As I move onwards I reach the massive drawbridge which is the centerpiece of the mission, and this is where things start to go wrong. Actually, the very start of the mission went poorly too, as my attempt to throw a bottle to distract some guards completely backfires and I find myself cornered by four or five of them. I’m able to slow time and leap to safety, before returning and more carefully neutralizing the guards one by one, dropping their unconscious bodies in dumpsters with satisfaction. After that, my stealthy and nonlethal removal of guards goes remarkably smoothly until the drawbridge, with just a few exceptions. In one remote room I find a weeper and am inexplicably unable to use a choke hold on it, cutting it down instead in a panic. One guard spots me just before I can choke him out, and I have to use a sleep dart on him. Aand then there’s the madman with the Outsider’s shrine who I had to tranquilize. But that’s it. I’m feeling confident and capable as I approach the drawbridge.

Security at the drawbridge, however, is tighter. There are a lot of guards, and as I approach I overhear two men who sound like criminals discussing a colleague who tried to scout ahead and got captured. They consider mounting a rescue but decide to wait and let their friend stew for a bit. Later, however, as I’m exploring a nearby building, I hear shouts and gunshots. When I return, the two men are dead, killed by the City Watchmen posted up ahead. The Watchmen also have a new security device, some sort of electrical pylon. As I peer at it from the second floor of a nearby building, it suddenly whirs to life and zaps me with a lightning bolt, taking off about half of my health and alerting the guards. I’m able to duck around a corner to hide and drink a health elixir, but realize I’ll need to find a way around. Fortunately, I’m able to do so, using small walkways along the sides of the bridge to bypass the guard post completely.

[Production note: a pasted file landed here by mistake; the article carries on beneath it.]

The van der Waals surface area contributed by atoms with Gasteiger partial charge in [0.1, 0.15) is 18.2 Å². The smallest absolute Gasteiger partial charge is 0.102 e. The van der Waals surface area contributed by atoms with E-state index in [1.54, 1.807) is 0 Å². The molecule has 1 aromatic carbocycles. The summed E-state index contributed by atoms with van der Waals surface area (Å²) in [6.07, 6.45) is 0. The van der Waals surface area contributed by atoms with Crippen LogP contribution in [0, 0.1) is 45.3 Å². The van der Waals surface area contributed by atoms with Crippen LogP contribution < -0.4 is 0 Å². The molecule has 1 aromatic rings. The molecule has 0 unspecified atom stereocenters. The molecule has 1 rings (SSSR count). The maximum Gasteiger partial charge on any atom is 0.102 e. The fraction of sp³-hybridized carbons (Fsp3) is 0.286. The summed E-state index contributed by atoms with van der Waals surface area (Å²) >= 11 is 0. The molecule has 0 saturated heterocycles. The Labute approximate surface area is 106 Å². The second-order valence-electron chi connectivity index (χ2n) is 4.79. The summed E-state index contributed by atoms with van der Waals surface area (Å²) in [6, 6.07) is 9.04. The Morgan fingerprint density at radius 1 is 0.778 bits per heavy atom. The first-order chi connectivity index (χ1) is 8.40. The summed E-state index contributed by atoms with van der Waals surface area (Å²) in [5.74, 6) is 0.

The drawbridge itself isn’t too hard to cross either. I use my Dark Vision power to track the guards who patrol the towers, getting the drop on them and choking them out before climbing up and crossing the raised bridge. On the north side I find the criminals’ accomplice locked in a cell, and he asks for my help. Claiming to be an honest collector of river pearls who was shaken down by the corrupt City Watch, he tells me he’ll share his stash of pearls with me if I let him go. I don’t believe his story, but I do want those pearls, so I play along for now. This turns out to be a mistake.

As soon as he’s freed from his cell, the man starts running along a walkway straight at a pair of guards, who draw their swords. Cursing, I fire two sleep darts at them before following along a side path that takes us down to water level. There, we run into some river krusts, nasty barnacle-like creatures with a habit of spitting acid at anyone who gets too close. The man asks me to eliminate them, so I wait for them to open their shells before firing crossbow bolts at them (I’m afraid the sound of my pistol would alert more guards above us). At least I’m able to collect a few pearls from their corpses. After this, our path is blocked by a locked gate. As I search for the key, I spy two thugs waiting in the apartment where the pearls are hidden, muttering about how they can’t find them. Even with all of these hints, I still walk straight into the trap, as the two thugs join the freed man and attack me as soon as I’ve opened the gate. I’m able to knock out all three men with sleep darts, although I’m nearly killed. A poor showing.

This encounter is indicative of how things will go moving forwards. I’m down to a single sleep dart, and very hesitant to use it, so when I botch my attempts to sneak up on guards on the next segment of the bridge I resort to slowing time and blinking up to rooftops to hide. Soon the whole cohort of guards is looking for me, as I ineptly try and fail to sneak up on them over and over. I do eventually manage to knock them all out, but the whole affair is embarrassing. I feel a little better when I’m able to rescue a woman hiding out in an abandoned industrial basement. She’s been cornered by a ravenous swarm of plague rats, which I disperse with a few well-aimed incendiary bolts from my crossbow. As way of thanks, she points me towards the body of another squatter, recently deceased but still clutching a bone charm. I nab it, finding that it will make my choke holds faster. Honestly, they were already very fast, putting a guard to sleep in just a few seconds, so now they’re just ridiculous. My Corvo will be putting guards to sleep left and right.